A:

The BibTag timing system will enable you to receive your official time (time from the starter's gun), as well as your net running time. The BibTag is affixed to your bib number and must be worn on your outer layer for the entire race for you to be scored and timed and for you to appear among the results as an official finisher. Please handle the tag with care, as bent or damaged tags may not work correctly.

 

A:

Only officially registered participants are allowed on the course. The course and finish area facilities close six hours after the last runner crosses the starting line. The Boston Marathon does not have a race walk division.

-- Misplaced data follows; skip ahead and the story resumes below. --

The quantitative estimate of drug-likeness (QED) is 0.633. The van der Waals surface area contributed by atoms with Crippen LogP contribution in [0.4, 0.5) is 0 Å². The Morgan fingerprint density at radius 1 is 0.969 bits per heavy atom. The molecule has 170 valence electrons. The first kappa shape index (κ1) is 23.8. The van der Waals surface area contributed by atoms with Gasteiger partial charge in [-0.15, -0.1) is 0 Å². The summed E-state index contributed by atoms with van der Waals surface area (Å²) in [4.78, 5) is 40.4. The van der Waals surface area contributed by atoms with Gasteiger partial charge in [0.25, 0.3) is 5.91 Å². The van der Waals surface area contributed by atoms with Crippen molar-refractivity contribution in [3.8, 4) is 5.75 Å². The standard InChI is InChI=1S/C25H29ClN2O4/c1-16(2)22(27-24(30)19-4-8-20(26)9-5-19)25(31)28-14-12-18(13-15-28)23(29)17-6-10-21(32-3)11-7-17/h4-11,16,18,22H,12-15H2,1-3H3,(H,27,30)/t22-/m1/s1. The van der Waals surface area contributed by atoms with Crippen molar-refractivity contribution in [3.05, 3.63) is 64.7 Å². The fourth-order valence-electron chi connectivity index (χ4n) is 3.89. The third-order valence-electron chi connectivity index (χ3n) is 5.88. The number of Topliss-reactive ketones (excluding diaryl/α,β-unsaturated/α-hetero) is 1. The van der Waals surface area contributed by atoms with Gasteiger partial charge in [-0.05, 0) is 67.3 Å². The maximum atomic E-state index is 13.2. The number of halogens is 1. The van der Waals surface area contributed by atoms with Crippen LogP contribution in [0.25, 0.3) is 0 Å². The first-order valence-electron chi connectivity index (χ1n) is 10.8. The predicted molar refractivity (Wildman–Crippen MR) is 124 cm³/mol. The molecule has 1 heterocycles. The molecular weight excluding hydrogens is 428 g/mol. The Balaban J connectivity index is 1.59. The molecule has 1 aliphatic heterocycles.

B.A.A. Moment 2

1935 John A. Kelley

Born in West Medford, Massachusetts as one of ten children, Kelley ran track and cross-country at Arlington High School in Massachusetts. He did not finish his first Boston Marathon in 1928, but eventually competed in a record 61 Boston Marathons. A legend of the marathon, Kelley won the 1935 and 1945 runnings of the Boston Marathon. He finished in second place at Boston a record seven times. Between 1934 to 1950, he finished in the top five 15 times at Boston, consistently running in the 2:30s. He ran his last full marathon at Boston in 1992 at the age of 84, his 61st start and 58th finish there.